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Radio AM to FM: May 21, 1999

Radio killed the radio star.

I was helping Leslie Bezich clean out some stuff from her room the other day -- Leslie is the teacher-advisor for San Pedro High School's "Fore 'n Aft" newspaper and is clearing out her room to make way for her replacement next year. Well, ok, "helping" is perhaps the wrong word. "Wildly going through carefully-stacked piles of old newspapers looking for something interesting" might be a better term.

Anyway, I ran across an interesting article from the January 19, 1979 edition by Brett Hallett entitled "'79 Music Outlook to Improve." In it, then-SPHS student Hallett talks about the music scene and how it is evolving. What caught my eye was the following:

"Yes indeed, 1978 was a great year for the local (music) scene as well as the national. Why are we then subject to the mindless drone we hear when forced to listen to AM radio?" Hallett wrote.

Keep in mind that AM radio was still king in 1979, with such stations as KHJ, KTNQ, KFI and KEZY commanding very large audiences.

"Why, with all the talent and superior music coming out lately, does radio insist on treating us like this?"

Hallett continued, "AM has become a dinosaur. In no way does the music being played on AM correspond to the music being bought or to the groups that are drawing large concert crowds. It seems amazing that no local AM station has seized the opportunity to play tunes that people want to hear. Any one station could corner the AM listening market by playing the right music. AM is losing listeners to FM progressive stations more and more all the time.

"Apparently radio programmers sit in their ivory towers, and either listen to no music at all, or their minds have been softened from listening to their own stations. AM should remember that "Pop" is short for "Popular," not "Poppycock."

That could have been written by me, although it wasn't. I don't even remember reading it back then, even though I was there. I, of course, would have mentioned that KEZY, although not officially "local" was playing very progressive music at the time.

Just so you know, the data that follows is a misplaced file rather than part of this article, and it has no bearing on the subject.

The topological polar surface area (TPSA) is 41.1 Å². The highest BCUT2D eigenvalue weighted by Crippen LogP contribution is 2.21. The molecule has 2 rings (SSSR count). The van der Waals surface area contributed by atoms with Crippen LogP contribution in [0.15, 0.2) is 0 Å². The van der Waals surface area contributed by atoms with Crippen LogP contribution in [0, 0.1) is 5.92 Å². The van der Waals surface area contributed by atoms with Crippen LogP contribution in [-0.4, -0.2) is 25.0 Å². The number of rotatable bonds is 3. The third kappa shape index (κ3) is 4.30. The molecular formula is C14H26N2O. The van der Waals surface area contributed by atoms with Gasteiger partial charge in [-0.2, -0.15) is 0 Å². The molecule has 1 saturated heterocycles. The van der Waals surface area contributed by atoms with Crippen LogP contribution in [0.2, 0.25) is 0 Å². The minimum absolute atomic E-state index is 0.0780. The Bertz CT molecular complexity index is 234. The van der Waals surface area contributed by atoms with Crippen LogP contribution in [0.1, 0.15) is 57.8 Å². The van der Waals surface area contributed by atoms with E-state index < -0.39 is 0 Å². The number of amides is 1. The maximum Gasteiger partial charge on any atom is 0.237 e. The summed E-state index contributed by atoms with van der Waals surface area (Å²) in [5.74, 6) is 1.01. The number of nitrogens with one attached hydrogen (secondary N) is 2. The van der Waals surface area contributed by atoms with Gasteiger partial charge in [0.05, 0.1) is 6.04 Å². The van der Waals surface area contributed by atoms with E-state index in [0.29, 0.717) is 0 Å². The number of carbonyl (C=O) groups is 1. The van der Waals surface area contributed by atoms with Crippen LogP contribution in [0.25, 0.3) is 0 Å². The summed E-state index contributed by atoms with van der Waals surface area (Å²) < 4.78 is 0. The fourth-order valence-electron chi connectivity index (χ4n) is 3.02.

But one thing sticks out more than anything else in this opinion piece: Hallett mentioned time and time again that it was the music that drove listeners to FM ... not the sound quality, not the fidelity, and not the interference. Not even the lack of stereo. It was the music.

Certainly FM sounded better back then as it does now. But no one except audiophiles really cared, and both AM and FM sound fine on a good portable radio or car stereo -- the type of radio most used for radio listening. It wasn't until bad programming and poor promotions pushed listeners away from AM and over to FM that owners, managers and programmers came up with the "sound quality" excuse. An excuse that rings as hollow today as it did when it was first invented in the mid 1980s.

So where does that leave us now? With few reasons to tune into anything AM and an FM band that is approaching the same stale, stagnant state that Hallett wrote about AM in 1979.

Yet there is hope. KLAC, playing what is known in the industry as "adult standards" and big band already commands an audience larger that the highly-promoted "hip FM talk station," KLSX. And it sounds good. Perhaps in the future a hip music programmer will bring progressive music back to Los Angeles using the underutilized AM band and steal listeners back from the now-stodgy FM side.

If you play the right music, people will listen, regardless of the band. Too bad owners and programmers won't take the chance to prove me right. Yet, with the junk they program now, they certainly aren't proving me wrong.


Copyright © 1999 Richard Wagoner and The Copley Press.

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